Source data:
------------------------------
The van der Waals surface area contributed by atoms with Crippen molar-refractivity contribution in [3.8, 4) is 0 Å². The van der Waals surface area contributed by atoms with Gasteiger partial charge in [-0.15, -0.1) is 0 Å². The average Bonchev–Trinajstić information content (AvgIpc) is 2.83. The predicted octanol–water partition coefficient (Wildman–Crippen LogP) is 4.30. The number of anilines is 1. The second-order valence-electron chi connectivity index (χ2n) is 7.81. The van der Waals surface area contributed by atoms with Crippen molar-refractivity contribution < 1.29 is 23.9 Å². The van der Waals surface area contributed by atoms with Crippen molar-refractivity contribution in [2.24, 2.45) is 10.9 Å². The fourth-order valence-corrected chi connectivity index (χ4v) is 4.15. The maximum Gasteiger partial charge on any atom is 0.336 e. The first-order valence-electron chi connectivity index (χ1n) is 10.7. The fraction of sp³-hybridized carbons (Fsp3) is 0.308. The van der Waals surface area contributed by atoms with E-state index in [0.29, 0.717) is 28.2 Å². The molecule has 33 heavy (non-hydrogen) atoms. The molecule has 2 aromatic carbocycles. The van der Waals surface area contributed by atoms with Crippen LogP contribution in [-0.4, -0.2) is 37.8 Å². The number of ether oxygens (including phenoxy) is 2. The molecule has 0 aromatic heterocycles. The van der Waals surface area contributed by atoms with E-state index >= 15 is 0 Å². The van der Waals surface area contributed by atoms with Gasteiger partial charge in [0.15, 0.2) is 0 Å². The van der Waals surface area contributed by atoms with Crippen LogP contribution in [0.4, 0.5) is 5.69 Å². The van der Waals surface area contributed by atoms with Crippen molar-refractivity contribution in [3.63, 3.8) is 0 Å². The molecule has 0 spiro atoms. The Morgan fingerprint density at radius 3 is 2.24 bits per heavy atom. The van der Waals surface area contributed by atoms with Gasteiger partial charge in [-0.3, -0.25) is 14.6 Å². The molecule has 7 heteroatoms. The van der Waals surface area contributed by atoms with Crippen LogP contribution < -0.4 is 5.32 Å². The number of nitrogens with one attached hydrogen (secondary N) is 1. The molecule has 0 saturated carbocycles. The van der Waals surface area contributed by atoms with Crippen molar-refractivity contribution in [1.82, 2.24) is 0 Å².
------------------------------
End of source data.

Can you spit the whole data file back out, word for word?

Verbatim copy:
The van der Waals surface area contributed by atoms with Crippen molar-refractivity contribution in [3.8, 4) is 0 Å². The van der Waals surface area contributed by atoms with Gasteiger partial charge in [-0.15, -0.1) is 0 Å². The average Bonchev–Trinajstić information content (AvgIpc) is 2.83. The predicted octanol–water partition coefficient (Wildman–Crippen LogP) is 4.30. The number of anilines is 1. The second-order valence-electron chi connectivity index (χ2n) is 7.81. The van der Waals surface area contributed by atoms with Crippen molar-refractivity contribution < 1.29 is 23.9 Å². The van der Waals surface area contributed by atoms with Crippen molar-refractivity contribution in [2.24, 2.45) is 10.9 Å². The fourth-order valence-corrected chi connectivity index (χ4v) is 4.15. The maximum Gasteiger partial charge on any atom is 0.336 e. The first-order valence-electron chi connectivity index (χ1n) is 10.7. The fraction of sp³-hybridized carbons (Fsp3) is 0.308. The van der Waals surface area contributed by atoms with E-state index in [0.29, 0.717) is 28.2 Å². The molecule has 33 heavy (non-hydrogen) atoms. The molecule has 2 aromatic carbocycles. The van der Waals surface area contributed by atoms with Crippen LogP contribution in [-0.4, -0.2) is 37.8 Å². The number of ether oxygens (including phenoxy) is 2. The molecule has 0 aromatic heterocycles. The van der Waals surface area contributed by atoms with E-state index >= 15 is 0 Å². The van der Waals surface area contributed by atoms with Gasteiger partial charge in [0.15, 0.2) is 0 Å². The van der Waals surface area contributed by atoms with Crippen LogP contribution in [0.4, 0.5) is 5.69 Å². The van der Waals surface area contributed by atoms with Crippen molar-refractivity contribution in [3.63, 3.8) is 0 Å². The molecule has 0 spiro atoms. The Morgan fingerprint density at radius 3 is 2.24 bits per heavy atom. The van der Waals surface area contributed by atoms with Gasteiger partial charge in [-0.3, -0.25) is 14.6 Å². The molecule has 7 heteroatoms. The van der Waals surface area contributed by atoms with Crippen LogP contribution < -0.4 is 5.32 Å². The number of nitrogens with one attached hydrogen (secondary N) is 1. The molecule has 0 saturated carbocycles. The van der Waals surface area contributed by atoms with Crippen molar-refractivity contribution in [1.82, 2.24) is 0 Å².